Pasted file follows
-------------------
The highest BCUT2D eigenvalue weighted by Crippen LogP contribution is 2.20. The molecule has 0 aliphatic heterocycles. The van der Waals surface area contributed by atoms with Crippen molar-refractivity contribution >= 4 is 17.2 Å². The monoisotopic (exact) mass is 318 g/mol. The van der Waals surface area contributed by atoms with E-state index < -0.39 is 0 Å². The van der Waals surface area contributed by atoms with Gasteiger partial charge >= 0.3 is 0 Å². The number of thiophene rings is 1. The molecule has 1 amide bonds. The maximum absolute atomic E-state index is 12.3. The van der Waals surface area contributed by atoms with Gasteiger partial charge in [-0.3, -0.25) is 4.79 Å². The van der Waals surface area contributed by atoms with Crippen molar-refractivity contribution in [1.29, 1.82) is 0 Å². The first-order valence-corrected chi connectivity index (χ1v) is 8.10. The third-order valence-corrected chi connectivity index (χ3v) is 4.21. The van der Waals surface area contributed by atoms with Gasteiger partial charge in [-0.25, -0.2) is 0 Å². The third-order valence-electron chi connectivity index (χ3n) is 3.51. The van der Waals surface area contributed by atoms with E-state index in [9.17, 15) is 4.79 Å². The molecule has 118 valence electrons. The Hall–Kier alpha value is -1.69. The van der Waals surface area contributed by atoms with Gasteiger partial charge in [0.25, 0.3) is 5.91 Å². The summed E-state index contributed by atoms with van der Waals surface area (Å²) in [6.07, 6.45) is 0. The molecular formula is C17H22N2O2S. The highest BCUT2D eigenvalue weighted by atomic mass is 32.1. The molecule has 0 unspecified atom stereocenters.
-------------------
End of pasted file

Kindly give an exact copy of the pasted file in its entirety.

The highest BCUT2D eigenvalue weighted by Crippen LogP contribution is 2.20. The molecule has 0 aliphatic heterocycles. The van der Waals surface area contributed by atoms with Crippen molar-refractivity contribution >= 4 is 17.2 Å². The monoisotopic (exact) mass is 318 g/mol. The van der Waals surface area contributed by atoms with E-state index < -0.39 is 0 Å². The van der Waals surface area contributed by atoms with Gasteiger partial charge >= 0.3 is 0 Å². The number of thiophene rings is 1. The molecule has 1 amide bonds. The maximum absolute atomic E-state index is 12.3. The van der Waals surface area contributed by atoms with Gasteiger partial charge in [-0.3, -0.25) is 4.79 Å². The van der Waals surface area contributed by atoms with Crippen molar-refractivity contribution in [1.29, 1.82) is 0 Å². The first-order valence-corrected chi connectivity index (χ1v) is 8.10. The third-order valence-corrected chi connectivity index (χ3v) is 4.21. The van der Waals surface area contributed by atoms with Gasteiger partial charge in [-0.25, -0.2) is 0 Å². The third-order valence-electron chi connectivity index (χ3n) is 3.51. The van der Waals surface area contributed by atoms with E-state index in [9.17, 15) is 4.79 Å². The molecule has 118 valence electrons. The Hall–Kier alpha value is -1.69. The van der Waals surface area contributed by atoms with Gasteiger partial charge in [0.25, 0.3) is 5.91 Å². The summed E-state index contributed by atoms with van der Waals surface area (Å²) in [6.07, 6.45) is 0. The molecular formula is C17H22N2O2S. The highest BCUT2D eigenvalue weighted by atomic mass is 32.1. The molecule has 0 unspecified atom stereocenters.